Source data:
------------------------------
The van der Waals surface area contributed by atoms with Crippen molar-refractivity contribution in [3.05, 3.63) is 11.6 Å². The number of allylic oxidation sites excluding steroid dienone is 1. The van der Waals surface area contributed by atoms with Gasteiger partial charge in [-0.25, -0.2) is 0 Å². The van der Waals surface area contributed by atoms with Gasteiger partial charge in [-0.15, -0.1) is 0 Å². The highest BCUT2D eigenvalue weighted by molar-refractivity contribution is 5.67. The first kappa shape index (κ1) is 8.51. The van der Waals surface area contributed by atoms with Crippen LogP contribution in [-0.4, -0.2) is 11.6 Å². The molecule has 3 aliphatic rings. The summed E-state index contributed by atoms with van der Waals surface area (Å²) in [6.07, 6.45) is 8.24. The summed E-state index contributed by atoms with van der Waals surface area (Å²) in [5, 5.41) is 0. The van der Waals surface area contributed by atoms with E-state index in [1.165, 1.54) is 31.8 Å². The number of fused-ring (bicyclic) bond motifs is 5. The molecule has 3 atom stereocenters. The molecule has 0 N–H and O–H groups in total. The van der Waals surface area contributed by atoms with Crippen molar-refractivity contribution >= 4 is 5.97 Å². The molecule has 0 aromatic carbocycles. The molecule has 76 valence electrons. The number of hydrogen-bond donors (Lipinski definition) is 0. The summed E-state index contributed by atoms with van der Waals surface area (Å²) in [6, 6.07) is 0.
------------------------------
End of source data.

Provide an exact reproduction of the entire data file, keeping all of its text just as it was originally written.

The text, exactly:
The van der Waals surface area contributed by atoms with Crippen molar-refractivity contribution in [3.05, 3.63) is 11.6 Å². The number of allylic oxidation sites excluding steroid dienone is 1. The van der Waals surface area contributed by atoms with Gasteiger partial charge in [-0.25, -0.2) is 0 Å². The van der Waals surface area contributed by atoms with Gasteiger partial charge in [-0.15, -0.1) is 0 Å². The highest BCUT2D eigenvalue weighted by molar-refractivity contribution is 5.67. The first kappa shape index (κ1) is 8.51. The van der Waals surface area contributed by atoms with Crippen LogP contribution in [-0.4, -0.2) is 11.6 Å². The molecule has 3 aliphatic rings. The summed E-state index contributed by atoms with van der Waals surface area (Å²) in [6.07, 6.45) is 8.24. The summed E-state index contributed by atoms with van der Waals surface area (Å²) in [5, 5.41) is 0. The van der Waals surface area contributed by atoms with E-state index in [1.165, 1.54) is 31.8 Å². The number of fused-ring (bicyclic) bond motifs is 5. The molecule has 3 atom stereocenters. The molecule has 0 N–H and O–H groups in total. The van der Waals surface area contributed by atoms with Crippen molar-refractivity contribution >= 4 is 5.97 Å². The molecule has 0 aromatic carbocycles. The molecule has 76 valence electrons. The number of hydrogen-bond donors (Lipinski definition) is 0. The summed E-state index contributed by atoms with van der Waals surface area (Å²) in [6, 6.07) is 0.